No-one can predict which way the F-Gas proposals are going to go, but whatever the changes are, they are going to cost somebody dearly.
Everyone in the cooling industry is currently worried about the proposed changes to F-Gas. It is not surprising, since rarely has a piece of legislation threatened to hit the supply chain (and their pockets) in so many different ways.
Refrigerant suppliers face the prospect of shutting down production of certain HFCs far quicker than they had planned; equipment manufacturers look set to have to hasten their testing and new product development regimes to meet the phase-down timescales; contractors will have to increase the amount of training and familiarisation for natural refrigerants; and end-users will have to pick up the tab for the ‘producer tax’, which Brussels wants to add to every tonne of HFCs.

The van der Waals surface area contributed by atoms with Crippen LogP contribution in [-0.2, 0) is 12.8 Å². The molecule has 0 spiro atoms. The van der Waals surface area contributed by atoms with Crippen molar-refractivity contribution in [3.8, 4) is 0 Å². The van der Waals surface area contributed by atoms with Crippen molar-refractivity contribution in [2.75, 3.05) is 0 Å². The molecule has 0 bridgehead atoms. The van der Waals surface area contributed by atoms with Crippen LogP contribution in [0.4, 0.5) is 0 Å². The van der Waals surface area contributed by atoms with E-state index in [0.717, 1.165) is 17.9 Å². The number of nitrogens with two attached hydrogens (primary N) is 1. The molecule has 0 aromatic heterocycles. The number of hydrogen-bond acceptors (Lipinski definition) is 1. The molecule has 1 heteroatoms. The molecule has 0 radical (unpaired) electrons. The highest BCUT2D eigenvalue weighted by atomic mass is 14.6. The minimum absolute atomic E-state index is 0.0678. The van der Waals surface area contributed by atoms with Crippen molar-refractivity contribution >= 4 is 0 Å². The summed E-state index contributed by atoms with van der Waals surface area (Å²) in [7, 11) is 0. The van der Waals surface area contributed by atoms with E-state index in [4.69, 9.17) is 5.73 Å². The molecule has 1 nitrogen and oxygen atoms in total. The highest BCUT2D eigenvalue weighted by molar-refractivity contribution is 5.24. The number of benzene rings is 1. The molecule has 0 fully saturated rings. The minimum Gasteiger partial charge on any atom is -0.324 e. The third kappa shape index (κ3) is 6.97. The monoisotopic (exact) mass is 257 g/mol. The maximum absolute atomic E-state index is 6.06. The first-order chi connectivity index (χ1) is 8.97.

And that is without national governments seizing the moment to increase their dwindling revenues with some environmental taxation of their own.
Spain has started the charge with a refrigerant tax proposal which could raise the price of HFCs tenfold.
Others could easily follow suit.
So it is surely vital that the supply chain start putting the word about to ensure that these increased costs are passed down to the customer.
Because unfortunately the industry has historically not been that great at getting its customers to pay what they should for goods and services, when prices go up. Indeed there will be some contractors with fixed price contracts in place who are busy consulting their lawyers at the moment.
The forecourt industry and the gas providers are just two examples of sectors who seem to have little problem passing on increases when their supply price goes up, so perhaps we can learn a lesson from them.
But the sooner every end user knows that things are going to get more expensive, the better.